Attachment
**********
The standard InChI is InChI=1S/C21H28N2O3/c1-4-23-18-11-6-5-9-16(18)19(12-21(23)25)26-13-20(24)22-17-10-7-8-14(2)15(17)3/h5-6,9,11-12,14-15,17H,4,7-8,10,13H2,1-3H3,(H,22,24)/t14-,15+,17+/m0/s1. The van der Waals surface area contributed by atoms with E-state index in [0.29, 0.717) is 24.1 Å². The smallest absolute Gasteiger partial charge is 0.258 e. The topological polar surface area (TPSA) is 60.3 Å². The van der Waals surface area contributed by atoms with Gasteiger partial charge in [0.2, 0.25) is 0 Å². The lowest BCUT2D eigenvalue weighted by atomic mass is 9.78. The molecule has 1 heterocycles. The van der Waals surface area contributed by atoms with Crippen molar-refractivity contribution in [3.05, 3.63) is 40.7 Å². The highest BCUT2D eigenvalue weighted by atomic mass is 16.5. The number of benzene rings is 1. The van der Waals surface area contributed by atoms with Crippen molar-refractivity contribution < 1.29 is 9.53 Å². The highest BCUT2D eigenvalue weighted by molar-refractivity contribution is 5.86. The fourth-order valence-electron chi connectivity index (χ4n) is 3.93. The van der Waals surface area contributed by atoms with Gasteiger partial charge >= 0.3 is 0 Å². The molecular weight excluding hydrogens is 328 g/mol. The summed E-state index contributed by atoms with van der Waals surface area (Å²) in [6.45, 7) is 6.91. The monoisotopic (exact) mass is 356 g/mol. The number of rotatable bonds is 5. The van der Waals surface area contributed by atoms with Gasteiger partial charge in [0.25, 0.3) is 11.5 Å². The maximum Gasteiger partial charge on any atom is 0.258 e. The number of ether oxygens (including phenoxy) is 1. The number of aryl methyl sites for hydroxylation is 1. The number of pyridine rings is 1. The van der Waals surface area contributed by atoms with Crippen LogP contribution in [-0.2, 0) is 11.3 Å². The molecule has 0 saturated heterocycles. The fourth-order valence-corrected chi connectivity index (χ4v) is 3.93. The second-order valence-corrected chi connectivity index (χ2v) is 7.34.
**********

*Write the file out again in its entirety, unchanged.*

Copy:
The standard InChI is InChI=1S/C21H28N2O3/c1-4-23-18-11-6-5-9-16(18)19(12-21(23)25)26-13-20(24)22-17-10-7-8-14(2)15(17)3/h5-6,9,11-12,14-15,17H,4,7-8,10,13H2,1-3H3,(H,22,24)/t14-,15+,17+/m0/s1. The van der Waals surface area contributed by atoms with E-state index in [0.29, 0.717) is 24.1 Å². The smallest absolute Gasteiger partial charge is 0.258 e. The topological polar surface area (TPSA) is 60.3 Å². The van der Waals surface area contributed by atoms with Gasteiger partial charge in [0.2, 0.25) is 0 Å². The lowest BCUT2D eigenvalue weighted by atomic mass is 9.78. The molecule has 1 heterocycles. The van der Waals surface area contributed by atoms with Crippen molar-refractivity contribution in [3.05, 3.63) is 40.7 Å². The highest BCUT2D eigenvalue weighted by atomic mass is 16.5. The number of benzene rings is 1. The van der Waals surface area contributed by atoms with Crippen molar-refractivity contribution < 1.29 is 9.53 Å². The highest BCUT2D eigenvalue weighted by molar-refractivity contribution is 5.86. The fourth-order valence-electron chi connectivity index (χ4n) is 3.93. The van der Waals surface area contributed by atoms with Gasteiger partial charge >= 0.3 is 0 Å². The molecular weight excluding hydrogens is 328 g/mol. The summed E-state index contributed by atoms with van der Waals surface area (Å²) in [6.45, 7) is 6.91. The monoisotopic (exact) mass is 356 g/mol. The number of rotatable bonds is 5. The van der Waals surface area contributed by atoms with Gasteiger partial charge in [0.25, 0.3) is 11.5 Å². The maximum Gasteiger partial charge on any atom is 0.258 e. The number of ether oxygens (including phenoxy) is 1. The number of aryl methyl sites for hydroxylation is 1. The number of pyridine rings is 1. The van der Waals surface area contributed by atoms with Crippen LogP contribution in [-0.2, 0) is 11.3 Å². The molecule has 0 saturated heterocycles. The fourth-order valence-corrected chi connectivity index (χ4v) is 3.93. The second-order valence-corrected chi connectivity index (χ2v) is 7.34.